eople in many different ways and individuals can have varying needs. ChatGPT may not work for some or even most, but a common feature of autism is that social interactions can be difficult or confusing.Using a chatbot to help with communication may seem unconventional, but it's in line with some established ideas used in social work to help people become more independent. "We talk about empowering people and helping people to be fully autonomous and experience success on their own terms," says Lauri Goldkind, a professor in Fordham University's Graduate School of Social Service who focuses on the marriage of social work and technology. An accessible tool like a generative AI bot can often help bridge the gap left by intermittent access to mental health services like therapy, Goldkind says. But the true impact of ChatGPT for therapeutic reasons is largely unknown. It's too new--WIRED reached out to four clinical therapists and counselors for input. Each of them declined to comment, saying that they have yet to explore the use of ChatGPT as a therapeutic tool or encounter it in their sessions. WIRED StaffAngela WatercutterJennifer M. WoodChris Stokel-WalkerThe chatbot's flexibility also comes with some unaddressed problems. It can produce biased, unpredictable, and often fabricated answers, and is built in part on personal information scraped without permission, raising privacy concerns.Goldkind advises that people turning to ChatGPT should be familiar with its terms of service, understand the basics of how it works (and how information shared in a chat may not stay private), and bear in mind its limitations, such as its tendency to fabricate information. Young said they have thought about turning on data privacy protections for ChatGPT, but also think their perspective as an autistic, trans, single parent could be beneficial data for the chatbot at large.As for so many other people, autistic people can find knowledge and empowerment in conversation with ChatGPT. For some, the pros outweigh the cons.Maxfield Sparrow, who is autistic and facilitates support groups for autistic and transgender people, has found ChatGPT helpful for developing new material. Many autistic people struggle with conventional icebreakers in group sessions, as the social games are designed largely for neurotypical people, Sparrow says. So they prompted the chatbot to come up with examples that work better for autistic people. After some back and forth, the chatbot spat out: "If you were weather, what kind of weather would you be?"Sparrow says that's the perfect opener for the group--succinct and related to the natural world, which Sparrow says a neurodivergent group can connect with. The chatbot has also become a source of comfort for when Sparrow is sick, and for other advice, like how to organize their morning routine to be more productive.Chatbot therapy is a concept that dates back decades. The first chatbot, ELIZA, was a therapy bot. It came in the 1960s out of the MIT Artificial Intelligence Laboratory and was modeled on Rogerian therapy, in which a counselor restates what a client tells them, often in the form of a question. The program didn't employ AI as we know it today, but through repetition and pattern matching, its scripted responses gave users the impression that they were talking to something that understood them. Despite being created with the intent to prove that computers could not replace humans, ELIZA enthralled some of its "patients," who engaged in intense and extensive conversations with the program.More recently, chatbots with AI-driven, scripted responses--similar to Apple's Siri--have become widely available. Among the most popular is a chatbot designed to play the role of an actual therapist. Woebot is based on cognitive behavioral therapy practices, and saw a surge in demand throughout the pandemic as more people than ever sought out mental health services.But because those apps are narrower in scope and deliver scripted responses, ChatGPT's richer conversation can feel more effective for those trying to work out complex social issues.Margaret Mitchell, chief ethics scientist at startup Hugging Face, which develops open source AI models, suggests people who face more complex issues or severe emotional distress should limit their use of chatbots. "It could lead down directions of discussion that are problematic or stimulate negative thinking," she says. "The fact that we don't have full control over what these systems can say is a big issue."WIRED StaffAngela WatercutterJennifer M. WoodChris Stokel-WalkerEarlier this year, a man in Belgium died by suicide after weeks of intense conversations with a bot based on GPT-J, an open source AI model developed by the nonprofit group EleutherAI.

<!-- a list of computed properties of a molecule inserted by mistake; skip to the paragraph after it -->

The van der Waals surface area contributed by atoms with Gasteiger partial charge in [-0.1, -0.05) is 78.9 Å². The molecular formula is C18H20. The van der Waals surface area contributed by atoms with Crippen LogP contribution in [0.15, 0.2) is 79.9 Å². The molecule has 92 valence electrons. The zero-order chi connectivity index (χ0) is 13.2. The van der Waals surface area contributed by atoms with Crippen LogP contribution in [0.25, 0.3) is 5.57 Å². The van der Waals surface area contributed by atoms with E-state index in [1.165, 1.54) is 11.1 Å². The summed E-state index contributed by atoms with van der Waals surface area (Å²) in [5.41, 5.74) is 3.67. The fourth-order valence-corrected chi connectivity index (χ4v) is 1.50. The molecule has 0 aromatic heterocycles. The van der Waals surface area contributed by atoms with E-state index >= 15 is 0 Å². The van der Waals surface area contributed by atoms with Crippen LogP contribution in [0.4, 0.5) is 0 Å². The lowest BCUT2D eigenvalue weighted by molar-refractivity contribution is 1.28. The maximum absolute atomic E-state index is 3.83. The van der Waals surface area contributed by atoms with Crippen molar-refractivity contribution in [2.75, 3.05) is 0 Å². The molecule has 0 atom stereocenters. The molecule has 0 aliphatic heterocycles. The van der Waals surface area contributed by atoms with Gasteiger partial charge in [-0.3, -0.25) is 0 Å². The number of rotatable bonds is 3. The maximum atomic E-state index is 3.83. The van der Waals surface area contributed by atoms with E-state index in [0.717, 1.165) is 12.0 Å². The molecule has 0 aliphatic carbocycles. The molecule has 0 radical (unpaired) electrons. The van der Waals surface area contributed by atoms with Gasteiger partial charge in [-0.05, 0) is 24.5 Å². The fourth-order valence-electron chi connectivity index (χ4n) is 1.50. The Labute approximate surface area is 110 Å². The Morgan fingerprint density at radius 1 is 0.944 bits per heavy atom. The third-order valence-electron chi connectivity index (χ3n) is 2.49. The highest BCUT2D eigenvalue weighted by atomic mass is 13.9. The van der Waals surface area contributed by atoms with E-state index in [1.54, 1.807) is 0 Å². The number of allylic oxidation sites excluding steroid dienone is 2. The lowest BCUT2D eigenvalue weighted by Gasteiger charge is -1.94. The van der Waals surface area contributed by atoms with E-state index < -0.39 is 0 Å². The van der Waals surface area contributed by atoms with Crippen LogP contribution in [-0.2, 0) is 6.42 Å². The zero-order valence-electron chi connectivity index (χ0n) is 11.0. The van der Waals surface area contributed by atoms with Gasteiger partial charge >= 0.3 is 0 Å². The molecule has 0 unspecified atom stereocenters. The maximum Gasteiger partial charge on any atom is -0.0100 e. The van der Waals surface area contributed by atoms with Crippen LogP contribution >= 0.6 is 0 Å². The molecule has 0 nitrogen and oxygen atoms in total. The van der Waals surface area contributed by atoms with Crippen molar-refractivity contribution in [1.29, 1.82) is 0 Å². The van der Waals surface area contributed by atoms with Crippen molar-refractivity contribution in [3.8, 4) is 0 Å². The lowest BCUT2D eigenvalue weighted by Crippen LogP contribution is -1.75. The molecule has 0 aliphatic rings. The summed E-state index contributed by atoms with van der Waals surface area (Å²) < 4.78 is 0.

Search engines and many other online services--including Woebot--direct users to hotlines or other sources of support if they seem particularly at risk of self-harm or violent behavior. ChatGPT does instruct conversers to seek out human support if their messages appear concerning, but did not direct to an emergency hotline during tests WIRED performed. Andrea Vallone, product policy manager at OpenAI says the company has tried to make ChatGPT respond appropriately to people who may be vulnerable but it is not intended to be used as a replacement for mental health treatment. "We trained the AI system to provide general guidance to the user to seek help," she says. The chatbot doesn't suggest a specific place to look for help to avoid pointing people to resources not available in their region. "We encourage users to seek support from professionals," Vallone says.Mitchell believes recent advances in generative AI will lead to chatbots tuned for therapy that are more capable and based on datasets from people with specific needs, including autism. For now, ChatGPT can still serve an important role in self-expression for people of all kinds, especially those who don't always have another person to converse with who understands their style.Sparrow says they've also used ChatGPT to talk through their thoughts at length. But Sparrow started dating someone recently, and is spending less time with ChatGPT. For all its benefits, a chatbot is no substitute for human connection. "Some of that has dropped off because I have an actual human being," they say. "There is an aspect of human connection that it just can't replace."If you or someone you know needs help, call 1-800-273-8255 for free, 24-hour support from the National Suicide Prevention Lifeline. You can also text HOME to 741-741 for the Crisis Text Line. Outside the US, visit the International Association for Suicide Prevention for crisis centers around the world.